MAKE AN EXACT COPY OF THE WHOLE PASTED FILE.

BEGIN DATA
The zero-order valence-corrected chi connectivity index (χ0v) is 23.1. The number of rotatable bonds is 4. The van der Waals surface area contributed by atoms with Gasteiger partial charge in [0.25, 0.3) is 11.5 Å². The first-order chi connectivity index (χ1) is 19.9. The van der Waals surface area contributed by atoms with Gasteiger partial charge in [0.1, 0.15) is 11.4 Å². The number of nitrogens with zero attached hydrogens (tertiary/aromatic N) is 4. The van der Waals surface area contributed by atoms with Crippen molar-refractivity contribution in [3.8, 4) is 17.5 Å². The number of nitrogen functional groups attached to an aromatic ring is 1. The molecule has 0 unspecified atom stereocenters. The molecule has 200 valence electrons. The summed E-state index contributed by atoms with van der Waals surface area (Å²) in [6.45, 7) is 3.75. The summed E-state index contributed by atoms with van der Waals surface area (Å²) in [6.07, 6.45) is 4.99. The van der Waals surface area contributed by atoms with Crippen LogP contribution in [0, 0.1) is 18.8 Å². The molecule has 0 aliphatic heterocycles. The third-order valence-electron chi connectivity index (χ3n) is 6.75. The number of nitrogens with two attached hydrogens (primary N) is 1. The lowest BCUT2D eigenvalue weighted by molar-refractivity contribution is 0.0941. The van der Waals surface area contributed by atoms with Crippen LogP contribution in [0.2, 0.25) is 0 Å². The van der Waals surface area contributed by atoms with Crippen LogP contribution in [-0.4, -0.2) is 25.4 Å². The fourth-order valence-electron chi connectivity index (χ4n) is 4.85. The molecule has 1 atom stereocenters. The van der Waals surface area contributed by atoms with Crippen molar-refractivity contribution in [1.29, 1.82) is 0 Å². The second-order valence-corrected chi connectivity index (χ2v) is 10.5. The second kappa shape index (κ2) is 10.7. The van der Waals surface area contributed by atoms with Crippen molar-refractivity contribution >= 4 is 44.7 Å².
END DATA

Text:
The zero-order valence-corrected chi connectivity index (χ0v) is 23.1. The number of rotatable bonds is 4. The van der Waals surface area contributed by atoms with Gasteiger partial charge in [0.25, 0.3) is 11.5 Å². The first-order chi connectivity index (χ1) is 19.9. The van der Waals surface area contributed by atoms with Gasteiger partial charge in [0.1, 0.15) is 11.4 Å². The number of nitrogens with zero attached hydrogens (tertiary/aromatic N) is 4. The van der Waals surface area contributed by atoms with Crippen molar-refractivity contribution in [3.8, 4) is 17.5 Å². The number of nitrogen functional groups attached to an aromatic ring is 1. The molecule has 0 unspecified atom stereocenters. The molecule has 200 valence electrons. The summed E-state index contributed by atoms with van der Waals surface area (Å²) in [6.45, 7) is 3.75. The summed E-state index contributed by atoms with van der Waals surface area (Å²) in [6.07, 6.45) is 4.99. The van der Waals surface area contributed by atoms with Crippen LogP contribution in [0, 0.1) is 18.8 Å². The molecule has 0 aliphatic heterocycles. The third-order valence-electron chi connectivity index (χ3n) is 6.75. The number of nitrogens with two attached hydrogens (primary N) is 1. The lowest BCUT2D eigenvalue weighted by molar-refractivity contribution is 0.0941. The van der Waals surface area contributed by atoms with Crippen LogP contribution in [0.2, 0.25) is 0 Å². The van der Waals surface area contributed by atoms with Crippen LogP contribution in [-0.4, -0.2) is 25.4 Å². The fourth-order valence-electron chi connectivity index (χ4n) is 4.85. The molecule has 1 atom stereocenters. The van der Waals surface area contributed by atoms with Crippen molar-refractivity contribution in [1.29, 1.82) is 0 Å². The second-order valence-corrected chi connectivity index (χ2v) is 10.5. The second kappa shape index (κ2) is 10.7. The van der Waals surface area contributed by atoms with Crippen molar-refractivity contribution >= 4 is 44.7 Å².